Floatplane noise is an issue with some lakeside residents. However, at least one local pilot opposes regulating noise until there is some other place for floatplanes to land.
Soldotna pilot Jerry Near suggests turning Headquarters Lake on the Kenai National Wildlife Refuge into a floatplane base. That idea does not fly with refuge managers, though.
"This lake wouldn't really work. It's too shallow," said refuge manager Robin West. "It wouldn't be legal. It wouldn't be compatible with our purposes, which are wildlife and wildlife-dependent recreation."
Turning Headquarters Lake into a floatplane base would take an act of Congress, he said. Even if Congress approved, the Eagle Protection Act would still apply. Up to two pairs of eagles nest by the lakeshore each year, he said.
Floatplane noise has been an issue since September, when Gene Kempf played a recording of a plane taking off over his Mackey's Lakes home for a meeting of the Kenai Peninsula Borough Assembly.
"I'm running this at 100 decibels," he said. "The noise that's bothering some of us is 105 decibels."
Assembly members held their hands over their ears.
Kempf said the federal Occupational Health and Safety Administration says exposure to 115 decibels for just seven-and-a-half minutes per day will damage hearing. Mike O'Toole, who lives by Kempf, said he believes it is irresponsible to let his 4-year-old daughter play outdoors when planes make that much noise. Kempf asked the assembly to pass an ordinance limiting noise.
"I'm one of the guys that makes the noise," Near said Wednesday.
He has suggested moving commercial floatplanes to Headquarters Lake several times since Kempf rattled the assembly. There are no homes nearby, he said. The location is perfect.
However, most of the lakeshore is wetlands. The only high ground is at the northwest end, where the U.S. Fish and Wildlife Service parks its planes, Near said. He suggested damming the lake to flood surrounding wetlands. The new north shore would butt high ground where pilots could tie their planes. The refuge could keep the whole west shore.
"It's not like these guys (the refuge) are hurting for lakes," he said. "They own most of the borough. As far as wildlife goes, you just have to get two or three miles out of town and there's plenty of wildlife. Here, we're just talking about two or three square miles for people to use. Don't they count anymore?"
West said moving the planes to Headquarters Lake just puts the problem in someone else's yard.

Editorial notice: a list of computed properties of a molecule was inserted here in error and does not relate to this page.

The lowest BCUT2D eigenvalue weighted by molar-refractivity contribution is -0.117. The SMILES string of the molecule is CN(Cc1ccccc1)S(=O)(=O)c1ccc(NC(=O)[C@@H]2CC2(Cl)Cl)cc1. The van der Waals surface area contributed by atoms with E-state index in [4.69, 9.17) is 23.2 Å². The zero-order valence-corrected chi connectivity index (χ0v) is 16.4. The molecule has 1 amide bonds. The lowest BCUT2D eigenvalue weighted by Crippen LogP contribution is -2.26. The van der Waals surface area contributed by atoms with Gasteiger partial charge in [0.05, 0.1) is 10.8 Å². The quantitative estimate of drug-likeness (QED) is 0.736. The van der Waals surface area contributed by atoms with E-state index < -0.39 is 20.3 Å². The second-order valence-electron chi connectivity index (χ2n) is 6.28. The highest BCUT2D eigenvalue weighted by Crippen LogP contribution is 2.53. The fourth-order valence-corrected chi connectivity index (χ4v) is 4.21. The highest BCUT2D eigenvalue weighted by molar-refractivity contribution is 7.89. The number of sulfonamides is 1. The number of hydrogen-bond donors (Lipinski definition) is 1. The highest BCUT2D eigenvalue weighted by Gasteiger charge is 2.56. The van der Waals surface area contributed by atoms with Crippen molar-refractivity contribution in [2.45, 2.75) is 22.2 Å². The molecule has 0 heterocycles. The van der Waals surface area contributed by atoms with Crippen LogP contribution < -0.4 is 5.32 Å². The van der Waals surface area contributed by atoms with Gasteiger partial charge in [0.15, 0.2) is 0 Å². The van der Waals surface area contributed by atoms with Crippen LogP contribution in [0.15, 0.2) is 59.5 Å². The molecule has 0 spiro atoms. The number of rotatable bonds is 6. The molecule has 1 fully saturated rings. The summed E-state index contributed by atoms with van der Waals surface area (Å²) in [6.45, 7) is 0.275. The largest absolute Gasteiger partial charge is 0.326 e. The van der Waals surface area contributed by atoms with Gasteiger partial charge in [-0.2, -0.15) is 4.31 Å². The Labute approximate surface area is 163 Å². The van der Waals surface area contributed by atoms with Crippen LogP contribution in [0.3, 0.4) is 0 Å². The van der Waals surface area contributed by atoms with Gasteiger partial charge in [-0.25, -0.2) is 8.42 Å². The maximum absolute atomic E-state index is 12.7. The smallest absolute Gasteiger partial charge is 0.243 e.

"If this is a noise issue and the noise is in excess of what human health can bear, there are more people at Headquarters Lake," he said. "We have school groups. We have the visitor center and trails. Many tens of thousands of visitors come here each year."
Converting Headquarters Lake or dredging a floatplane basin by the Soldotna airport would be costly, he said. The logical solution is to expand the existing floatplane basin at the Kenai Municipal Airport.
Kenai assembly member Tim Navarre said that if the borough restricts floatplane noise, plane owners could sue. If there is no solution, lakeside residents could go to court. He recently raised the Headquarters Lake idea with Alaska's congressional delegation.
"We're not starting a fight with Fish and Wildlife or anyone else," he said. "We're just trying to find a solution. If Headquarters Lake isn't it, we'll find another one."
Soldotna assembly member Pete Sprague said that he, Near, Kempf, O'Toole, West, borough Mayor Dale Bagley and Soldotna Mayor Ken Lancaster discussed possible solutions during a meeting last week. Headquarters Lake is an interesting solution, Sprague said.
"But interesting and workable aren't necessarily the same thing," he said. "If it did happen, it would be years away. It doesn't address immediate concerns such as Mackey's Lakes."
Bagley said he is neither for nor against putting a floatplane base on Headquarters Lake, but he recognized the battle over it that might ensue with the refuge.
"They have their office overlooking Headquarters Lake. They're going to fight it," he said.
Another solution might be to consult the Native corporations that own land around Spirit Lake off Strawberry Road, he said. However, there may be plans to build a lodge and sell residential lots by Spirit Lake, he said. Whether the Native corporations would consider turning the lake into a floatplane base is unknown.
Bagley said improving the Kenai floatplane basin may be the cheapest solution.
Near said the present Kenai waterway is narrow, making it difficult to turn planes in windy weather. There is no separate taxiway, so taxiing planes block the waterway. Construction of a separate taxiway might solve those problems, he said, but there are residential areas near the basin. Increased floatplane traffic might draw complaints.
Kenai Airport Manager Rebecca Cronkhite said the airport plans construction of a separate taxiway in 2006 at a cost of about $520,000. That is a hazy plan far in the future, though. Now, she said, there is seldom enough traffic that taxiing planes on the waterway are an issue.
"We could probably make a great improvement by simply widening and lengthening the present waterway," she said.
Cronkhite said noise is a sensitive issue.
"I know the folks at Mackey's Lakes are upset," she said. "If we had more noise here, people would be upset -- but this is an airport."
However, the Kenai airport controls local airspace. To the extent safety allows, it can route planes away from residential neighborhoods.
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